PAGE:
Friday, Jun 22, 2018
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Paczki a sweet part of annual fest

Polish Village set for Fat Tuesday


Antoinette Goodloe, Jonathan Goodloe, and Neail Goodloe III, right, shop for paczki Sunday during the 24th annual ‘Paczkowy Fest’ in the historic Polish Village in Toledo.

The Blade/Amy E. Voigt
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It’s almost Fat Tuesday, so why worry about calories?

That’s what Beth Lewandowski said she will tell people lining up to buy the high-calorie packzi as their last indulgence before Lent.

“We promise on Tuesday there will be no calories in them,” said Mrs. Lewandowski, vice president of the neighborhood group Lagrange Village Council. “You are going to be fasting on Ash Wednesday. There is no counting on Tuesday with these.

PHOTO GALLERY: Paczkowy Fest in Toledo

The council is the sponsor of the annual “Paczkowy Fest” in the Old Library Building, at the corner of Lagrange Street and Central Avenue in the historic Polish Village.

The three-day sale started on Sunday and continues today from 8 a.m. to 6 p.m. It continues Tuesday at 5 a.m., ending when the last packzi (pronounced punch-key) is sold.

Mrs. Lewandowski said the tradition of indulging on the deep fried dessert goes back to the Middle Ages, when the Polish cleaned out their pantries to use up the sugar, butter, and eggs that might go to waste during Lent.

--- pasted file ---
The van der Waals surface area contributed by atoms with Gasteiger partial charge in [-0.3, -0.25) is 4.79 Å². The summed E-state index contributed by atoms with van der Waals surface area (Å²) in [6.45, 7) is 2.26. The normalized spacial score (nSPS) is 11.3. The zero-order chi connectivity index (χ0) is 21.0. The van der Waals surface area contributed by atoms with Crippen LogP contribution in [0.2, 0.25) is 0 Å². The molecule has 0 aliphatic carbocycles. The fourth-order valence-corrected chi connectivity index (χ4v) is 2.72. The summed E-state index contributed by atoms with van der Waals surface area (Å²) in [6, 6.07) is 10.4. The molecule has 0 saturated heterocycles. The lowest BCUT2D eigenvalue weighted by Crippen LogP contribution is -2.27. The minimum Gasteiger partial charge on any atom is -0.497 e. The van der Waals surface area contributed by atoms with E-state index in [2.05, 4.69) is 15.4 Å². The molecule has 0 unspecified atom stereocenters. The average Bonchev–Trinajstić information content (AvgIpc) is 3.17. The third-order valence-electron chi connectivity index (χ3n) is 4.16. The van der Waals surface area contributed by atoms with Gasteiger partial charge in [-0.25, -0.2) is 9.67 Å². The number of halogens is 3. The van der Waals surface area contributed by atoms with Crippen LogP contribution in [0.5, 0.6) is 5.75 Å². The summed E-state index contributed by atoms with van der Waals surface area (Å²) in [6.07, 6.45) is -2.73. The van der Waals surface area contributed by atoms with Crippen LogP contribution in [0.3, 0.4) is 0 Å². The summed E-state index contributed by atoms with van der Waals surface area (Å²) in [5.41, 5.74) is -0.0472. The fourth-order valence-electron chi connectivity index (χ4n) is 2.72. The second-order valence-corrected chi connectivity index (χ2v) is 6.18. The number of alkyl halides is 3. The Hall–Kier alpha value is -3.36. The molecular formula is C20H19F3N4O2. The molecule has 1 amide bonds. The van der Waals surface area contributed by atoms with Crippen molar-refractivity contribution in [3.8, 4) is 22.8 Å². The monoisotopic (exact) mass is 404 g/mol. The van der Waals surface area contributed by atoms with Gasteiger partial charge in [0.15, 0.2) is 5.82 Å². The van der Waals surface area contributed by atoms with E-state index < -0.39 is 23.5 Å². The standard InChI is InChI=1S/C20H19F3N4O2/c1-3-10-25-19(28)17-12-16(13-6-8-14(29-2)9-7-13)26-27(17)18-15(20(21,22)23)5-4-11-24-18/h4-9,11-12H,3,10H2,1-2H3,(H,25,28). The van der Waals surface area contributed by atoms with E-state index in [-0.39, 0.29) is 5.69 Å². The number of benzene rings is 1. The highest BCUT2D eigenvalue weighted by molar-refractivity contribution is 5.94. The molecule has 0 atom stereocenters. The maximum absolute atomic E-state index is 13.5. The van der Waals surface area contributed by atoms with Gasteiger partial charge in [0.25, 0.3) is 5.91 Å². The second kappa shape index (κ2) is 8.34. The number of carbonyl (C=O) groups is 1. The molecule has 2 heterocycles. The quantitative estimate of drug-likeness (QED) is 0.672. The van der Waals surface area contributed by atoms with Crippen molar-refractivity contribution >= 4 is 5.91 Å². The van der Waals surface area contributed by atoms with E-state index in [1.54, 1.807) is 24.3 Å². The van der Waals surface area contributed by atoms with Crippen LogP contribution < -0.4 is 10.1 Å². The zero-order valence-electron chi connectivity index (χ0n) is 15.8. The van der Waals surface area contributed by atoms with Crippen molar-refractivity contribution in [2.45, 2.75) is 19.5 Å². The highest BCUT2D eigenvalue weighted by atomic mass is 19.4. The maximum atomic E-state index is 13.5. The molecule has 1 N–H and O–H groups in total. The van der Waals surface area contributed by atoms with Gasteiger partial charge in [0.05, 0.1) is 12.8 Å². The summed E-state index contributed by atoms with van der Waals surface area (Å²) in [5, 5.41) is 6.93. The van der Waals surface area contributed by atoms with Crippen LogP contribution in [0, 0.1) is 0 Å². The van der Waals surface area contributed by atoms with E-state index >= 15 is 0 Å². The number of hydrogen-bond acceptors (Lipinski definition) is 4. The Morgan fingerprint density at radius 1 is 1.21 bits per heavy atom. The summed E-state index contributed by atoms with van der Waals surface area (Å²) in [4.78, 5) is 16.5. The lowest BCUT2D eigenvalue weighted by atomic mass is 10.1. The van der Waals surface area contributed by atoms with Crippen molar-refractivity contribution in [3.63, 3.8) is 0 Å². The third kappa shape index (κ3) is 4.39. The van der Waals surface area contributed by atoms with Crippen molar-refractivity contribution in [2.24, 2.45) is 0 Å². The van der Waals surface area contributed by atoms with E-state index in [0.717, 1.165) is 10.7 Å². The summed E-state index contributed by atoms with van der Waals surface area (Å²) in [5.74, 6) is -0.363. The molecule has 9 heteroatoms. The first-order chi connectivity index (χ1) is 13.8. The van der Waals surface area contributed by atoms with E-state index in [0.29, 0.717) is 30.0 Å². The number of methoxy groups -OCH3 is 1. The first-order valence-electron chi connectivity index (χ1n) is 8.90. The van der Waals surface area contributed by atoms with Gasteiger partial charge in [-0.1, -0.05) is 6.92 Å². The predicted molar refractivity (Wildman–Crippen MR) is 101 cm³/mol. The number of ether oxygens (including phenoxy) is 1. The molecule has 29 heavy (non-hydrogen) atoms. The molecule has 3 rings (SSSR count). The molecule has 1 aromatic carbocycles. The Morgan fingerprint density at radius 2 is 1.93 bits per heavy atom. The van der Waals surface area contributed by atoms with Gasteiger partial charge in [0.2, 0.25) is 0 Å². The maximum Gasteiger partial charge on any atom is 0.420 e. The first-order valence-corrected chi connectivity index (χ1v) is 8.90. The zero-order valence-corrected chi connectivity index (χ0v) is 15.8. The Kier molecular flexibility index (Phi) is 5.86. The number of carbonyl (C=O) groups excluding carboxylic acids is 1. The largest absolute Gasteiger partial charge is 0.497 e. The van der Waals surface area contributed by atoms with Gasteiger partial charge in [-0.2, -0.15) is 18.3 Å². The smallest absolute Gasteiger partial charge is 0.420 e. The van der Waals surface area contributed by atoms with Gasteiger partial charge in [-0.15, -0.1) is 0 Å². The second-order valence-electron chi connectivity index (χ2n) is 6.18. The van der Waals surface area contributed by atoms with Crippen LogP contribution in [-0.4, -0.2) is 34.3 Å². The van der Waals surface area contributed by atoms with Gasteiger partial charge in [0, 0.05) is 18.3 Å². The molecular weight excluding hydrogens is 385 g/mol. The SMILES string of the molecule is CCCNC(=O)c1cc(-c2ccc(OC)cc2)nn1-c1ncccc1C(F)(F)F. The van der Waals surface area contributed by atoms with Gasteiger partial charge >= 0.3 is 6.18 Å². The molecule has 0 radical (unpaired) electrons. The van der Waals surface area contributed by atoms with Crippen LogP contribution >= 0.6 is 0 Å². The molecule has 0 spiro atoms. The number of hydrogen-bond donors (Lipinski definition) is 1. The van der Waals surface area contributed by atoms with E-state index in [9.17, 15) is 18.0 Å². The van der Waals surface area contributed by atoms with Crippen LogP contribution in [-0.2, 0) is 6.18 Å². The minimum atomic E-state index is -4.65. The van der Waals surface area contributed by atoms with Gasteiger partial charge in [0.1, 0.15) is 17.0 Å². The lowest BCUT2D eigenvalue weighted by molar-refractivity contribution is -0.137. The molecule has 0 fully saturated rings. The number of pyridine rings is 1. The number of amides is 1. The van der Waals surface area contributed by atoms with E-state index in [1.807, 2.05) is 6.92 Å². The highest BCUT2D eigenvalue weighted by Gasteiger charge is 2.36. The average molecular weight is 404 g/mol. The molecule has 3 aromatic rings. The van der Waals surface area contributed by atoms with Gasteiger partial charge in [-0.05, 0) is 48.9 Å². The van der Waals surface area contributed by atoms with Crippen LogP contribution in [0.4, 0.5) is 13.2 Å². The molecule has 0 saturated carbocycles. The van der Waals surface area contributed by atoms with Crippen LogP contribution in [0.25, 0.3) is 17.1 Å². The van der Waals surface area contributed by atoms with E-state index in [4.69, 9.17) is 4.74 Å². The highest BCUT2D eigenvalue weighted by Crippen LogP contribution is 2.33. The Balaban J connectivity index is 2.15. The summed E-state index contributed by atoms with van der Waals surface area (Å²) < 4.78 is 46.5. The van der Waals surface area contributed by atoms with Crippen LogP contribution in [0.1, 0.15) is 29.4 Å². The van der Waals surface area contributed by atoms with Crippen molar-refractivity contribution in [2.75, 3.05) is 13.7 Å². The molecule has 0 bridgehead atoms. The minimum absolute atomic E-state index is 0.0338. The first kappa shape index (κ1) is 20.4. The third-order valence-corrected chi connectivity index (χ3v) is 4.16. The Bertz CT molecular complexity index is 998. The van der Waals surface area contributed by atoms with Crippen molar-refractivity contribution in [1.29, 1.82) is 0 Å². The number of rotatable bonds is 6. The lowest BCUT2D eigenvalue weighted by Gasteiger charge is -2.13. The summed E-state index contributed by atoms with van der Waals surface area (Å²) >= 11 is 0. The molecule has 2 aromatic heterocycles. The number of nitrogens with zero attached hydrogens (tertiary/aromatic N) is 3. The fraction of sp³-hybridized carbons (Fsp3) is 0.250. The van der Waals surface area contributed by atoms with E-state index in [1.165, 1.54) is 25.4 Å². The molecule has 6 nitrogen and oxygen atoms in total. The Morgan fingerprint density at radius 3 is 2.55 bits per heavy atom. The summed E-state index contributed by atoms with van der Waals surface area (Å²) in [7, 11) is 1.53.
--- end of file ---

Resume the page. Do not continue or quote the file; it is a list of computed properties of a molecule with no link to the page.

Ten varieties of packzi will be offered during the festival, including the traditional prune and granulated sugar. Also available are raspberry, custard, lemon, apricot, blueberry, apple, raisin, and chocolate.

Prices are $7 for six and $10 for a dozen. Polish coffee cakes are $10 and souvenir canvas tote bags are for sale at $3. Money raised will help support community programs of ONE Village.

The nearby Ohio Theatre, which recently completed the first phase of a renovation project, will be open for tours today from 3 to 6 p.m., and between 1 and 4 p.m on Tuesday.

The theater reopened in May with the expanded title of the Ohio Theatre and Event Center under the ownership of nonprofit community developer United North. It has been the venue for family movie nights, and hosted performances by the Toledo Symphony and the Toledo Ballet.

Nikki Morey, senior manager of community programming for United North, said the building is an icon of the Lagrange Street business district.

“We are using the theater as the critical anchor to the business district and revitalization of the neighborhood,” she said.

More than $1.2 million was spent on structural and mechanical improvements inside the old movie house and the organization is raising money for the second phase to pay for lobby, facade, and other exterior upgrades.

Contact Mark Reiter at: or 419-724-6199.

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